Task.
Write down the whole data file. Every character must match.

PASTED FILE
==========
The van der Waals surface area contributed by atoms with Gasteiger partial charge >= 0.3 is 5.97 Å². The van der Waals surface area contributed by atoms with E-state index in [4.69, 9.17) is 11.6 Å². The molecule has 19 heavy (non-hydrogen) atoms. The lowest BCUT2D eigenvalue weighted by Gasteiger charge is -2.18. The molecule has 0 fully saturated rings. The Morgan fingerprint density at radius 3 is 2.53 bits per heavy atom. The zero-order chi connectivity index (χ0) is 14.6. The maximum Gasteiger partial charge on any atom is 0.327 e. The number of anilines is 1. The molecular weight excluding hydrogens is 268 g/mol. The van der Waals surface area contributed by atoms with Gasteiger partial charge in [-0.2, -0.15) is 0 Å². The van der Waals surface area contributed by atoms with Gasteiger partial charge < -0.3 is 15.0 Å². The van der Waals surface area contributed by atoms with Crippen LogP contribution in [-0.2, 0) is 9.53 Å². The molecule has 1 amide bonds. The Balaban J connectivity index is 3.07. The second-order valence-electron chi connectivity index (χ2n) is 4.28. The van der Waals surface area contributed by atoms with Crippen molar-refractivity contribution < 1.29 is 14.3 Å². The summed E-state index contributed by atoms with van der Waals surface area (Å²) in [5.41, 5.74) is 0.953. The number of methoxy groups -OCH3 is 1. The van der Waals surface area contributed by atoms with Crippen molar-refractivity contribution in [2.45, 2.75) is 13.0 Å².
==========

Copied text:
The van der Waals surface area contributed by atoms with Gasteiger partial charge >= 0.3 is 5.97 Å². The van der Waals surface area contributed by atoms with E-state index in [4.69, 9.17) is 11.6 Å². The molecule has 19 heavy (non-hydrogen) atoms. The lowest BCUT2D eigenvalue weighted by Gasteiger charge is -2.18. The molecule has 0 fully saturated rings. The Morgan fingerprint density at radius 3 is 2.53 bits per heavy atom. The zero-order chi connectivity index (χ0) is 14.6. The maximum Gasteiger partial charge on any atom is 0.327 e. The number of anilines is 1. The molecular weight excluding hydrogens is 268 g/mol. The van der Waals surface area contributed by atoms with Gasteiger partial charge in [-0.2, -0.15) is 0 Å². The van der Waals surface area contributed by atoms with Gasteiger partial charge < -0.3 is 15.0 Å². The van der Waals surface area contributed by atoms with Crippen LogP contribution in [-0.2, 0) is 9.53 Å². The molecule has 1 amide bonds. The Balaban J connectivity index is 3.07. The second-order valence-electron chi connectivity index (χ2n) is 4.28. The van der Waals surface area contributed by atoms with Crippen molar-refractivity contribution < 1.29 is 14.3 Å². The summed E-state index contributed by atoms with van der Waals surface area (Å²) in [5.41, 5.74) is 0.953. The number of methoxy groups -OCH3 is 1. The van der Waals surface area contributed by atoms with Crippen molar-refractivity contribution in [2.45, 2.75) is 13.0 Å².